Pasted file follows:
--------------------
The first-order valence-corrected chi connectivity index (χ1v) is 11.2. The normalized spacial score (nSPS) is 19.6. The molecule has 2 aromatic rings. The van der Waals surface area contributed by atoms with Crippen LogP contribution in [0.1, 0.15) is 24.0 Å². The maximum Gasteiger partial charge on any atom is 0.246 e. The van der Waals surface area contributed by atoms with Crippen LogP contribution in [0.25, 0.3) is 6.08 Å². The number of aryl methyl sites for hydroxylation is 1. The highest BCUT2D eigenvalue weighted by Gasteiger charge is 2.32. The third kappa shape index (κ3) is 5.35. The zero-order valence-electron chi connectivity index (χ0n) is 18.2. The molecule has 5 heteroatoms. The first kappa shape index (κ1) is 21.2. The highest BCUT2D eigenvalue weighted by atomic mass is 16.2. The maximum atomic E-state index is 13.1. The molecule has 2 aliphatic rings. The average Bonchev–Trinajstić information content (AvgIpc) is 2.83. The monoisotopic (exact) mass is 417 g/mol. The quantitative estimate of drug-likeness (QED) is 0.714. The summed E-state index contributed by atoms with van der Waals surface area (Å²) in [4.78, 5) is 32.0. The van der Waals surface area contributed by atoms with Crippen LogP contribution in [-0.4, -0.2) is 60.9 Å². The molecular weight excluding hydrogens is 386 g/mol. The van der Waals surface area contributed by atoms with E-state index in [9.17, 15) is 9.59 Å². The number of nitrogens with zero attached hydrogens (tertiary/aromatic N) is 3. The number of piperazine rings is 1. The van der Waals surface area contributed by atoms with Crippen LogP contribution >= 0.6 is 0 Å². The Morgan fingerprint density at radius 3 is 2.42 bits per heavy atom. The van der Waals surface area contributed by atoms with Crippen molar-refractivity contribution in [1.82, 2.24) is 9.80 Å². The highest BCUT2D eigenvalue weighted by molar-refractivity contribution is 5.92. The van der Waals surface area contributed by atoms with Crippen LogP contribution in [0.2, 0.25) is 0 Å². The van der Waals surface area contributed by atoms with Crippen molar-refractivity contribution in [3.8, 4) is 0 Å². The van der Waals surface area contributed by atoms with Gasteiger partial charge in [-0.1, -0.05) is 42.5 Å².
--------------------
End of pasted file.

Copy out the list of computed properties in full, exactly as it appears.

The first-order valence-corrected chi connectivity index (χ1v) is 11.2. The normalized spacial score (nSPS) is 19.6. The molecule has 2 aromatic rings. The van der Waals surface area contributed by atoms with Crippen LogP contribution in [0.1, 0.15) is 24.0 Å². The maximum Gasteiger partial charge on any atom is 0.246 e. The van der Waals surface area contributed by atoms with Crippen LogP contribution in [0.25, 0.3) is 6.08 Å². The number of aryl methyl sites for hydroxylation is 1. The highest BCUT2D eigenvalue weighted by Gasteiger charge is 2.32. The third kappa shape index (κ3) is 5.35. The zero-order valence-electron chi connectivity index (χ0n) is 18.2. The molecule has 5 heteroatoms. The first kappa shape index (κ1) is 21.2. The highest BCUT2D eigenvalue weighted by atomic mass is 16.2. The maximum atomic E-state index is 13.1. The molecule has 2 aliphatic rings. The average Bonchev–Trinajstić information content (AvgIpc) is 2.83. The monoisotopic (exact) mass is 417 g/mol. The quantitative estimate of drug-likeness (QED) is 0.714. The summed E-state index contributed by atoms with van der Waals surface area (Å²) in [4.78, 5) is 32.0. The van der Waals surface area contributed by atoms with Crippen LogP contribution in [-0.4, -0.2) is 60.9 Å². The molecular weight excluding hydrogens is 386 g/mol. The van der Waals surface area contributed by atoms with E-state index in [9.17, 15) is 9.59 Å². The number of nitrogens with zero attached hydrogens (tertiary/aromatic N) is 3. The number of piperazine rings is 1. The van der Waals surface area contributed by atoms with Crippen LogP contribution >= 0.6 is 0 Å². The Morgan fingerprint density at radius 3 is 2.42 bits per heavy atom. The van der Waals surface area contributed by atoms with Crippen molar-refractivity contribution in [1.82, 2.24) is 9.80 Å². The highest BCUT2D eigenvalue weighted by molar-refractivity contribution is 5.92. The van der Waals surface area contributed by atoms with Crippen LogP contribution in [0.2, 0.25) is 0 Å². The van der Waals surface area contributed by atoms with Crippen molar-refractivity contribution in [3.8, 4) is 0 Å². The van der Waals surface area contributed by atoms with Gasteiger partial charge in [-0.1, -0.05) is 42.5 Å².